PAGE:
KNOW . . . The Autism – Vaccine Connection
Autism is a disease involving the brain, the immune system, and the gastrointestinal tract. Once an uncommon disorder in the United States, the incidence of autism is now occurring at epidemic rates. Whereas during the 1970’s one in 10,000 children developed autism, it now affects as many as one in 500. What could explain this alarming trend?
Given the growing burden this epidemic is putting upon both our health care and school systems, it would be informative to know what causes this frightening disease. One might assume that genetics is the culprit since no other cause is offered. However, one might also ask how it is possible to have such an epidemic based solely on genetics. The fact is we are rarely invited to debate the controversy over the nature of this epidemic because the most plausible cause, which relates to changes in vaccination programs over the past three decades, is not readily accepted by a public that believes vaccination is safe, effective and health promoting.
While it is certain that genetics predisposes individuals to certain diseases, as with all pathology the triggers for disease involve immune system dysfunction brought about by dietary deficiencies and/or environmental stress. In the case of autism, research shows that a high percentage of those affected are victims of massive chemical toxicity. The neurological damage that is characteristic with autism is strikingly similar to the well-established side effects of mercury, aluminum and formaldehyde toxicity. These neurotoxins are common vaccine ingredients.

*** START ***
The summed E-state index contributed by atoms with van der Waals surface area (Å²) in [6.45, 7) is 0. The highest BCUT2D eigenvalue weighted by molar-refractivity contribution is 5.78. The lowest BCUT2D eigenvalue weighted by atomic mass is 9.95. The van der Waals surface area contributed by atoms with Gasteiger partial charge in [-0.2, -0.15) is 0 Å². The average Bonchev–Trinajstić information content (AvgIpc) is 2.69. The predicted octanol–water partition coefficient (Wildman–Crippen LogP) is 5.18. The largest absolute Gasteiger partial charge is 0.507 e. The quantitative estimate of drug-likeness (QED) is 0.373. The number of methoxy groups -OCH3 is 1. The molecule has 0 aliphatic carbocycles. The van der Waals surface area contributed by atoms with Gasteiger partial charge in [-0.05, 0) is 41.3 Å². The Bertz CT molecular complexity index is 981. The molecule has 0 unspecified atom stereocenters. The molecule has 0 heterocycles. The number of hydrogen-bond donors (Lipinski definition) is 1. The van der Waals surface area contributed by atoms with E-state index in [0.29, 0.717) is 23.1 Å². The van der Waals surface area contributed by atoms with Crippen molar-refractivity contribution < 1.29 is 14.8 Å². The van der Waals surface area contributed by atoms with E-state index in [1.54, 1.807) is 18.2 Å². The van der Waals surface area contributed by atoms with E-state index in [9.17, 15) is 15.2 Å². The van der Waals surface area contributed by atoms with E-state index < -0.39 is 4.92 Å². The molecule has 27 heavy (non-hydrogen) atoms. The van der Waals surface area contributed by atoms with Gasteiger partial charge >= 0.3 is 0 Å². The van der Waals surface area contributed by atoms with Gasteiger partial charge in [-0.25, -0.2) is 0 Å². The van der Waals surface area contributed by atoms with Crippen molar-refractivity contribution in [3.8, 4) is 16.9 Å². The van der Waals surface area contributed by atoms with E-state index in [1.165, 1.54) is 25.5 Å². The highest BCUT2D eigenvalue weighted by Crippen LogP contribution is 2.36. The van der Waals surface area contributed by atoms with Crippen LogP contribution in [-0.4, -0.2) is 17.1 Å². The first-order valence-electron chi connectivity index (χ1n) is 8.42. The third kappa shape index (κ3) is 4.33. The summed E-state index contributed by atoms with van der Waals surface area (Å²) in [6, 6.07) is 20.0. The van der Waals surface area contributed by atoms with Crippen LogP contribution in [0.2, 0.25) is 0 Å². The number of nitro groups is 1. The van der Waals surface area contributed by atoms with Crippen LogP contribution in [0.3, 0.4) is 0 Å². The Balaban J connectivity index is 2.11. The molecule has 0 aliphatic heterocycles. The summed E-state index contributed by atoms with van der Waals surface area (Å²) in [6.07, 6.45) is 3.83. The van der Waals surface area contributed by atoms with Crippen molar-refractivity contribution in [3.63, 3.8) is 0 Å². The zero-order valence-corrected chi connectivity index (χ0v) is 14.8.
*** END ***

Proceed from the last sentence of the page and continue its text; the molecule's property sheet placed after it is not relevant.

During the 1940's and 50's when only some of the population was exposed to only a few vaccines, autism was primarily confined to the upper and upper-middle socioeconomic classes, those who could afford good health care and the cost of vaccination.
During the 1970’s and 80’s, the federal government established goals for improving vaccination rates. To achieve high vaccination rates (97%), the government implemented nationwide vaccine initiatives, which included offering federal grants to states and encouraging strict enforcement (state mandates for forced vaccination). During this time period, the number of mandated vaccines gradually increased (from 8 in 1980 to 22 in 2000) as vaccination became a requirement for a much younger population (the majority of all 30 childhood vaccines are administered before the age of 18 months). Only after these developments did autism cross class lines. Today autism is widespread in all socioeconomic groups.
The way in which autism developed in children changed after the mid-1980’s. Parents began reporting that their children developed normally during the first year and half and THEN became autistic. It is a fact that most vaccines contain toxic mercury, many of them grossly in excess of EPA permissible standards for ADULTS!
In 1979, the mercury-containing MMR was added to the vaccine schedule. In 1988, the mercury-containing HIB vaccine was added. Mercury-containing Hepatitis B for newborns was added in the early 1990’s. Children receive all these vaccines, plus mercury-containing DTP, in three to four toxic doses during the first year and a half of their fragile lives, and the vaccines are usually administered simultaneously (multiple mercury-containing vaccines on the same day).